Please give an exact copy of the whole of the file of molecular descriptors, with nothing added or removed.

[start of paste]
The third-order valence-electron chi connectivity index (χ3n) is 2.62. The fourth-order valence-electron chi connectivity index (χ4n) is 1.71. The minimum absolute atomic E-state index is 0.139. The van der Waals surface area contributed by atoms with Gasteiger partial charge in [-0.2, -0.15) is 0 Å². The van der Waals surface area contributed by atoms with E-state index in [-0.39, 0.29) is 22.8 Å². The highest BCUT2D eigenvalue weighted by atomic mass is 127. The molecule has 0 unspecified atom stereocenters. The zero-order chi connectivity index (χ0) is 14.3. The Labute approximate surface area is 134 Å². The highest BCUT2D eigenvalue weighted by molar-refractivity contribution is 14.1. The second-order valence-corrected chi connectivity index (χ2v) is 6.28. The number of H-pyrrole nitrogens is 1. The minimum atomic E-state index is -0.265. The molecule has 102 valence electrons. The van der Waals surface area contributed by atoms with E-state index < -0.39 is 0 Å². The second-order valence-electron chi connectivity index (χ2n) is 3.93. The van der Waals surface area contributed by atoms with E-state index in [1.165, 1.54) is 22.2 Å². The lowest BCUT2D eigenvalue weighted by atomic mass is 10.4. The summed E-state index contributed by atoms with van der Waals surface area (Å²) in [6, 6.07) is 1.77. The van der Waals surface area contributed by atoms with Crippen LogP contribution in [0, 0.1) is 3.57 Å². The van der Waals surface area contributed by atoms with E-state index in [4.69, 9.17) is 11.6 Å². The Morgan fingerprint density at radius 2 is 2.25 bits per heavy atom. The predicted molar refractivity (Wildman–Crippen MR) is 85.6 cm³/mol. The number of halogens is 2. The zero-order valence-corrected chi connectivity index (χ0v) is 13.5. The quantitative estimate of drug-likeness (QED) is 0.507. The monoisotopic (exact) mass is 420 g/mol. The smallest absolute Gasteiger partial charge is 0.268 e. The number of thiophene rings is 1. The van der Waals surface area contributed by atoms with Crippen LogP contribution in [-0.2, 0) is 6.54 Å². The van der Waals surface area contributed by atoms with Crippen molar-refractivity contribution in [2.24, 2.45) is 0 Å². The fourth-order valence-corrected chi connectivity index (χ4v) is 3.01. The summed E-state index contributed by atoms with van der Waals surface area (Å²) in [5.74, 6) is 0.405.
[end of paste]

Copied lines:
The third-order valence-electron chi connectivity index (χ3n) is 2.62. The fourth-order valence-electron chi connectivity index (χ4n) is 1.71. The minimum absolute atomic E-state index is 0.139. The van der Waals surface area contributed by atoms with Gasteiger partial charge in [-0.2, -0.15) is 0 Å². The van der Waals surface area contributed by atoms with E-state index in [-0.39, 0.29) is 22.8 Å². The highest BCUT2D eigenvalue weighted by atomic mass is 127. The molecule has 0 unspecified atom stereocenters. The zero-order chi connectivity index (χ0) is 14.3. The Labute approximate surface area is 134 Å². The highest BCUT2D eigenvalue weighted by molar-refractivity contribution is 14.1. The second-order valence-corrected chi connectivity index (χ2v) is 6.28. The number of H-pyrrole nitrogens is 1. The minimum atomic E-state index is -0.265. The molecule has 102 valence electrons. The van der Waals surface area contributed by atoms with E-state index < -0.39 is 0 Å². The second-order valence-electron chi connectivity index (χ2n) is 3.93. The van der Waals surface area contributed by atoms with E-state index in [1.165, 1.54) is 22.2 Å². The lowest BCUT2D eigenvalue weighted by atomic mass is 10.4. The summed E-state index contributed by atoms with van der Waals surface area (Å²) in [6, 6.07) is 1.77. The van der Waals surface area contributed by atoms with Crippen LogP contribution in [0, 0.1) is 3.57 Å². The van der Waals surface area contributed by atoms with E-state index in [4.69, 9.17) is 11.6 Å². The Morgan fingerprint density at radius 2 is 2.25 bits per heavy atom. The predicted molar refractivity (Wildman–Crippen MR) is 85.6 cm³/mol. The number of halogens is 2. The zero-order valence-corrected chi connectivity index (χ0v) is 13.5. The quantitative estimate of drug-likeness (QED) is 0.507. The monoisotopic (exact) mass is 420 g/mol. The smallest absolute Gasteiger partial charge is 0.268 e. The number of thiophene rings is 1. The van der Waals surface area contributed by atoms with Crippen LogP contribution in [-0.2, 0) is 6.54 Å². The van der Waals surface area contributed by atoms with Crippen molar-refractivity contribution in [2.24, 2.45) is 0 Å². The fourth-order valence-corrected chi connectivity index (χ4v) is 3.01. The summed E-state index contributed by atoms with van der Waals surface area (Å²) in [5.74, 6) is 0.405.